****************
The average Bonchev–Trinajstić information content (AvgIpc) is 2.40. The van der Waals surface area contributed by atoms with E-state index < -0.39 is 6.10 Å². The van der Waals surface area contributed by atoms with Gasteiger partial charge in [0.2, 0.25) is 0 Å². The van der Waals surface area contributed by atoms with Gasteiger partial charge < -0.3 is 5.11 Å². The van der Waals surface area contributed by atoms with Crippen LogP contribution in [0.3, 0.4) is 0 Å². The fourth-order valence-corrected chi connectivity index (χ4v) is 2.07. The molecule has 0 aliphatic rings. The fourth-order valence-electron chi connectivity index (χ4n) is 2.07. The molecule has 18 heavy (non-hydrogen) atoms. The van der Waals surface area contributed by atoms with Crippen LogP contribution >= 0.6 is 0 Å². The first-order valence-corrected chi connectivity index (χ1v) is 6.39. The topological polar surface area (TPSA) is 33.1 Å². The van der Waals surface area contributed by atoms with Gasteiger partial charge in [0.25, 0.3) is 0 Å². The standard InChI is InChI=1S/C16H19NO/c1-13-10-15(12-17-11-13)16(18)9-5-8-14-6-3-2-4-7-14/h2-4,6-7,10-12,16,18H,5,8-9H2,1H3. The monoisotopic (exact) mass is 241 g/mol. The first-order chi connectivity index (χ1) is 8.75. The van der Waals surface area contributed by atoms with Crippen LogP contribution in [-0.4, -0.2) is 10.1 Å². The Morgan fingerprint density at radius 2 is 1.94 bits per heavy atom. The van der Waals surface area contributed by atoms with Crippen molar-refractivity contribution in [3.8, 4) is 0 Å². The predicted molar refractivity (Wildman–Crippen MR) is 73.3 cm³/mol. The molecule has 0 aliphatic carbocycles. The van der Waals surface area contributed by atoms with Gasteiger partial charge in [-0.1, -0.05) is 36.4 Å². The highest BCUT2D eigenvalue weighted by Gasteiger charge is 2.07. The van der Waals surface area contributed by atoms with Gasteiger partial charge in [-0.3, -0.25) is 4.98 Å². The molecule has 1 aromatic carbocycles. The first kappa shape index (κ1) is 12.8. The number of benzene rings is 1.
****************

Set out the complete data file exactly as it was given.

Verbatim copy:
The average Bonchev–Trinajstić information content (AvgIpc) is 2.40. The van der Waals surface area contributed by atoms with E-state index < -0.39 is 6.10 Å². The van der Waals surface area contributed by atoms with Gasteiger partial charge in [0.2, 0.25) is 0 Å². The van der Waals surface area contributed by atoms with Gasteiger partial charge < -0.3 is 5.11 Å². The van der Waals surface area contributed by atoms with Crippen LogP contribution in [0.3, 0.4) is 0 Å². The fourth-order valence-corrected chi connectivity index (χ4v) is 2.07. The molecule has 0 aliphatic rings. The fourth-order valence-electron chi connectivity index (χ4n) is 2.07. The molecule has 18 heavy (non-hydrogen) atoms. The van der Waals surface area contributed by atoms with Crippen LogP contribution >= 0.6 is 0 Å². The first-order valence-corrected chi connectivity index (χ1v) is 6.39. The topological polar surface area (TPSA) is 33.1 Å². The van der Waals surface area contributed by atoms with Gasteiger partial charge in [0.25, 0.3) is 0 Å². The standard InChI is InChI=1S/C16H19NO/c1-13-10-15(12-17-11-13)16(18)9-5-8-14-6-3-2-4-7-14/h2-4,6-7,10-12,16,18H,5,8-9H2,1H3. The monoisotopic (exact) mass is 241 g/mol. The first-order chi connectivity index (χ1) is 8.75. The van der Waals surface area contributed by atoms with Crippen LogP contribution in [-0.4, -0.2) is 10.1 Å². The Morgan fingerprint density at radius 2 is 1.94 bits per heavy atom. The van der Waals surface area contributed by atoms with Crippen molar-refractivity contribution in [3.8, 4) is 0 Å². The predicted molar refractivity (Wildman–Crippen MR) is 73.3 cm³/mol. The molecule has 0 aliphatic carbocycles. The van der Waals surface area contributed by atoms with Gasteiger partial charge in [-0.1, -0.05) is 36.4 Å². The highest BCUT2D eigenvalue weighted by Gasteiger charge is 2.07. The van der Waals surface area contributed by atoms with Gasteiger partial charge in [-0.3, -0.25) is 4.98 Å². The molecule has 1 aromatic carbocycles. The first kappa shape index (κ1) is 12.8. The number of benzene rings is 1.